Filmmaking (or, in an academic context, film production) is the process of making a film, generally in the sense of films intended for extensive theatrical exhibition. Filmmaking involves a number of discrete stages including an initial story, idea, or commission, through screenwriting, casting, shooting, sound recording and pre-production, editing, and screening the finished product before an audience that may result in a film release and exhibition. Filmmaking takes place in many places around the world in a range of economic, social, and political contexts, and using a variety of technologies and cinematic techniques.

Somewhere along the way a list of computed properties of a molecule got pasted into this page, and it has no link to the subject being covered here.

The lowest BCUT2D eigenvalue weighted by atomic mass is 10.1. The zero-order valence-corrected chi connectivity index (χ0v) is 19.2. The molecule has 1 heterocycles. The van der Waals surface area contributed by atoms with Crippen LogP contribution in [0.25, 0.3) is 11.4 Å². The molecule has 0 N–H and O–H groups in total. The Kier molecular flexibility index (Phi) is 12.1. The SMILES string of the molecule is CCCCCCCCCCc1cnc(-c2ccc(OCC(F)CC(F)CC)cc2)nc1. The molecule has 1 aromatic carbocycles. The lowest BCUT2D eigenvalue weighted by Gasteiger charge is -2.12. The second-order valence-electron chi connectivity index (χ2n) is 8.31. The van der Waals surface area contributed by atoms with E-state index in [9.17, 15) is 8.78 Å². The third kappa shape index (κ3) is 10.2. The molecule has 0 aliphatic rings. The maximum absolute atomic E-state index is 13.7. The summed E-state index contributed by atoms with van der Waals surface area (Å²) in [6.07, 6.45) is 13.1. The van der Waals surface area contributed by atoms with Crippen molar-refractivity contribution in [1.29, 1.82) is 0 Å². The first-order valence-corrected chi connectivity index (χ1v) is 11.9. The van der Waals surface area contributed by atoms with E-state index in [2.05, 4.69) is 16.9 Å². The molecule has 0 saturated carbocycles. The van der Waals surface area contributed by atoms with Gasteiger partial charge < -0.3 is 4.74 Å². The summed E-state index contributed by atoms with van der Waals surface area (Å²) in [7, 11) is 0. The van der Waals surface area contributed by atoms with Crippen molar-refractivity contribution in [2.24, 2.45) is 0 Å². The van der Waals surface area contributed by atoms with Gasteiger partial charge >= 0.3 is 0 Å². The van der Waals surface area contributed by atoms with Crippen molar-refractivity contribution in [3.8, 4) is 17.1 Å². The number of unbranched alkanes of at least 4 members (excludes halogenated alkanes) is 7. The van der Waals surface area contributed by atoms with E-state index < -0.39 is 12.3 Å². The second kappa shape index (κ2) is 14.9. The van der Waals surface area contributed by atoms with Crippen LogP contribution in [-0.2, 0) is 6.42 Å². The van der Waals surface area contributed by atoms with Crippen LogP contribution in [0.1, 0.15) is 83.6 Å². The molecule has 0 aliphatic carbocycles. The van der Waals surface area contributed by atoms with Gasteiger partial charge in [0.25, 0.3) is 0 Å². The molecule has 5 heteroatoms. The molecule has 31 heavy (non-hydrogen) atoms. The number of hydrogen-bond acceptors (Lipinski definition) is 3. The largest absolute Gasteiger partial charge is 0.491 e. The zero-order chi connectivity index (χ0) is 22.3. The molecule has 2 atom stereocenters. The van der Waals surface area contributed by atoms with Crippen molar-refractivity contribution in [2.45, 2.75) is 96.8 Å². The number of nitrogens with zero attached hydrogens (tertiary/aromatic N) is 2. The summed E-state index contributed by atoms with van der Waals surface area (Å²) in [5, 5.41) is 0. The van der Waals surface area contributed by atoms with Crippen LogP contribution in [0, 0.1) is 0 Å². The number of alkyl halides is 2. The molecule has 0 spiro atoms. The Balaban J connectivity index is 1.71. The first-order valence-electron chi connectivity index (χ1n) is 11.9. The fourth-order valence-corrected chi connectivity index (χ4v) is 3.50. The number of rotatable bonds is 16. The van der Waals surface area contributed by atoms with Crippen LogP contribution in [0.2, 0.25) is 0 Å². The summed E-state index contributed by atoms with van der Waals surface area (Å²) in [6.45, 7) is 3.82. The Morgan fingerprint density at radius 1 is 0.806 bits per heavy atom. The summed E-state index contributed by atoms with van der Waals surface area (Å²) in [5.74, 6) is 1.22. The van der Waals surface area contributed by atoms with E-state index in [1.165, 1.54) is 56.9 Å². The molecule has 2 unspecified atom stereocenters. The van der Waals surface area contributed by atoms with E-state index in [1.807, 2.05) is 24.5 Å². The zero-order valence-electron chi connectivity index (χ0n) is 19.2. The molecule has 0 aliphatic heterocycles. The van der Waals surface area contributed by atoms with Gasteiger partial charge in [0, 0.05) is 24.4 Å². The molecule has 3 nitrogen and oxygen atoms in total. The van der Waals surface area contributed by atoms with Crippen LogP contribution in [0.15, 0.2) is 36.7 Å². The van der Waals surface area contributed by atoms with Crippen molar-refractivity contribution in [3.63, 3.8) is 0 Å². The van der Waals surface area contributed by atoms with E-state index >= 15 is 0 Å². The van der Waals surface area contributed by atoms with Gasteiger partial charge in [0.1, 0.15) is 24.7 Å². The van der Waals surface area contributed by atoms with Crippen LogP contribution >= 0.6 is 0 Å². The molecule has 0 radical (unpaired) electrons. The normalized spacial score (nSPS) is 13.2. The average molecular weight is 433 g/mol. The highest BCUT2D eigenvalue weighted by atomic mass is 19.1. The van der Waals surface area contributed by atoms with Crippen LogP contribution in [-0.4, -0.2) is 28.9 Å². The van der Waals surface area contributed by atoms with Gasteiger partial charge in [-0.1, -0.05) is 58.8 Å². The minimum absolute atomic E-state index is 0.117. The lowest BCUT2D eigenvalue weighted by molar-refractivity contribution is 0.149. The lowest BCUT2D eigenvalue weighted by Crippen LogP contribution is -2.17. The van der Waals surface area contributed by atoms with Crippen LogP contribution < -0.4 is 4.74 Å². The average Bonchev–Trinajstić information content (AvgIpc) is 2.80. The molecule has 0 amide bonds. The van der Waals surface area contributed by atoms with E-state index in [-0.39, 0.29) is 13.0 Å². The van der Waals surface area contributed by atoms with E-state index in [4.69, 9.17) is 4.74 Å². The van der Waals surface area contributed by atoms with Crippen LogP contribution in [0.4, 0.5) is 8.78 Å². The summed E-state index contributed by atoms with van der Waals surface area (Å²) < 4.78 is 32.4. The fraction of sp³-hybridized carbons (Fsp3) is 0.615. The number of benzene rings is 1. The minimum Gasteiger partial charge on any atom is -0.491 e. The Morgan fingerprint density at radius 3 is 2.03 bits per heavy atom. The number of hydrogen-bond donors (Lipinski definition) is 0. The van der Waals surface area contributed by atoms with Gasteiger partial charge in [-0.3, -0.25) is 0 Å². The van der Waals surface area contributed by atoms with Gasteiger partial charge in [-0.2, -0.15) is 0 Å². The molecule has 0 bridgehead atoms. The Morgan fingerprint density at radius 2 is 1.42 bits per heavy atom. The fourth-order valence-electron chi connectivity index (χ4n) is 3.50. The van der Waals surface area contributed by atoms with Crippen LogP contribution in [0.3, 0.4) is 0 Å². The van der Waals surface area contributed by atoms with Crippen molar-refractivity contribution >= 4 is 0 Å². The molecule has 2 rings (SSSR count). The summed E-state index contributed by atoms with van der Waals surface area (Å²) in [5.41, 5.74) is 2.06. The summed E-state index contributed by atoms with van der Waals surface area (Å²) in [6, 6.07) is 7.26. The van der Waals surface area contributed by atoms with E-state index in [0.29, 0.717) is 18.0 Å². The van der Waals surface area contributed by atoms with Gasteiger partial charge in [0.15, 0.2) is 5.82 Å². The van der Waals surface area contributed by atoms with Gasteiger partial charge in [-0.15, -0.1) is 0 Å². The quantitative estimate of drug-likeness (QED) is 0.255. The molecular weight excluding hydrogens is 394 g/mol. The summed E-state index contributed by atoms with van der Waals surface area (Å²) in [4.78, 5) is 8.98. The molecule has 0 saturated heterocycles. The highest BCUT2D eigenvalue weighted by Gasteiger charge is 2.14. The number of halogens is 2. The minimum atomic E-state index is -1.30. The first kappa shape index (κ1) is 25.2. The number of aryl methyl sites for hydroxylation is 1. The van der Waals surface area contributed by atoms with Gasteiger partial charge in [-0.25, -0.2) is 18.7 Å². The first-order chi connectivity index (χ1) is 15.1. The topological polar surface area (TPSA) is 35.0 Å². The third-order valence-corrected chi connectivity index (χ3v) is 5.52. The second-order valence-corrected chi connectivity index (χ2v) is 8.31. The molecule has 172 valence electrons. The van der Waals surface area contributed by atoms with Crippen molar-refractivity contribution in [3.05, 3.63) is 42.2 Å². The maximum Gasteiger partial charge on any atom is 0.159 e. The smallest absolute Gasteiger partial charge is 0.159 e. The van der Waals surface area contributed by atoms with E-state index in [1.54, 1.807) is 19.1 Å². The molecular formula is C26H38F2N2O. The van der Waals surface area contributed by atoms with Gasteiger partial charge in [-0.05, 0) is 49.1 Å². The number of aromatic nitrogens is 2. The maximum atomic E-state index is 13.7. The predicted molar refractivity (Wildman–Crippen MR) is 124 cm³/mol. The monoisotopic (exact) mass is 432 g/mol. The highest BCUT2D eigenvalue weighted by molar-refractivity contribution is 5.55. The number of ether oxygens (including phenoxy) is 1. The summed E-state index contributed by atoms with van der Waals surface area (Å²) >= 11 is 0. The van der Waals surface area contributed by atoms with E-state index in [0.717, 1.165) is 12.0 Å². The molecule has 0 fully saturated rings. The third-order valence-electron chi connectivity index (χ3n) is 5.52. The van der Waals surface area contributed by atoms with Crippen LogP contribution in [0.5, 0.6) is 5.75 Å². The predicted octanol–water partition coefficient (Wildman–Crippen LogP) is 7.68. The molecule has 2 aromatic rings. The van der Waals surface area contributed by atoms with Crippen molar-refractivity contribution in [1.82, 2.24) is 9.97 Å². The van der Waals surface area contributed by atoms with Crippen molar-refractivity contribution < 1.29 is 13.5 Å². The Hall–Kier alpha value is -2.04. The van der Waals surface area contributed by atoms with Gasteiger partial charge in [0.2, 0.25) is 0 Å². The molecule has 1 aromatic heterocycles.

Film production consists of five major stages:
- Development: The first stage in which the ideas for the film are created, rights to books/plays are bought, etc., and the screenplay is written. Financing for the project has to be sought and obtained.
- Pre-production: Arrangements and preparations are made for the shoot, such as hiring cast and film crew, selecting locations and constructing sets.
- Production: The raw footage and other elements for the film are recorded during the film shoot.
- Post-production: The images, sound, and visual effects of the recorded film are edited and combined into a finished product.
- Distribution: The completed film is distributed, marketed, and screened in cinemas and/or released to home video.